I think it definitely has a lot to do with work ethic, said Natalie Wong, a Chinese-American from Los Angeles. Were taught from a very young age that working hard equals success.
Wong observed that Korean players on the Futures Tour often play nine holes in a practice round and come back to the practice tee to work on their swings or particular shots, then go back out on the course and play nine more holes.
Most of us just play our practice rounds and then we can go do what we want, said Wong, who played collegiately at Yale University. Their approach is completely different. I think they practice more.
Jimin Kang, currently leading the Futures Tour money list, agrees that Koreans generally practice more than other players. Its a culture thing, said Kang, a native of Seoul, Korea, who played her college golf at Arizona State University. Koreans are very hard workers.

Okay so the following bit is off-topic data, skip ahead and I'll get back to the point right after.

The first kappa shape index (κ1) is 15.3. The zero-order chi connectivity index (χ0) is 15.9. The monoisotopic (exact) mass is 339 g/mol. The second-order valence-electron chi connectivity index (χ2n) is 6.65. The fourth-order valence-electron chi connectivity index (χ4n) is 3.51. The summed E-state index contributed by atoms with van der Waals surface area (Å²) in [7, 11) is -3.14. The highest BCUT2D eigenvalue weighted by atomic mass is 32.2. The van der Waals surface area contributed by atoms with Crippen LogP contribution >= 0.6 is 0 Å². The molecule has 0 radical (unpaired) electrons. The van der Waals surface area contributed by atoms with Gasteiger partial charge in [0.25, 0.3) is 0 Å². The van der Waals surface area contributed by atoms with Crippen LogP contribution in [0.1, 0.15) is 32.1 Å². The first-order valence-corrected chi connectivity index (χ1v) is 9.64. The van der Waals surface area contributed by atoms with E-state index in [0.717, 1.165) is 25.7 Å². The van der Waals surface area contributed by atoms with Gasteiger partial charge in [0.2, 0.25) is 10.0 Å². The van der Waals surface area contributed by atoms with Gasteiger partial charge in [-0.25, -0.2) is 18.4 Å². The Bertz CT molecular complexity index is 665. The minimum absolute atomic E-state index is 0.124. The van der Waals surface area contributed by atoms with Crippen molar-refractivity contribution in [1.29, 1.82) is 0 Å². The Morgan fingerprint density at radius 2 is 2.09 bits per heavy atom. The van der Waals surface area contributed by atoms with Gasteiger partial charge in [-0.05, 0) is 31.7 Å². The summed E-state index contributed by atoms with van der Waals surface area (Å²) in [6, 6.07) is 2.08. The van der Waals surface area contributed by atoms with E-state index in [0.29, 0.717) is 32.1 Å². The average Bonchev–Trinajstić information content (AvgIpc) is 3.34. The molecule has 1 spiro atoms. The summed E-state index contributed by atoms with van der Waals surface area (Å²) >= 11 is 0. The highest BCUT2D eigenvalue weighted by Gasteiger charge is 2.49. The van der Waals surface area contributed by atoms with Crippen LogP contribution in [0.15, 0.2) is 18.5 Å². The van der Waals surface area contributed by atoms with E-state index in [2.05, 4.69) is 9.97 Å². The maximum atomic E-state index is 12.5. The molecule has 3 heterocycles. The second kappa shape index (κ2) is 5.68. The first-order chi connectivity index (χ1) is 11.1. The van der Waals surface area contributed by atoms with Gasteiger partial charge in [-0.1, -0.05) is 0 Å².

Its impossible to argue that point and its evident that either personal desire or parental pressure - or both - make Asian players fixtures on the practice areas of both the LPGA Tour and Futures Golf Tour. The correlation between time spent in practice and success in tournament competition is almost predictable.
I got here Monday afternoon and 15 Korean players were already out here, said Choi-Rogers of the Tours 54-hole tournament in Albuquerque, N.M., played Friday through Sunday. And I can tell you that the two weeks we have off between now and the next tournament, the Koreans will go on to Indiana and will practice and play there for two weeks before the rest of us arrive. They dont take time off.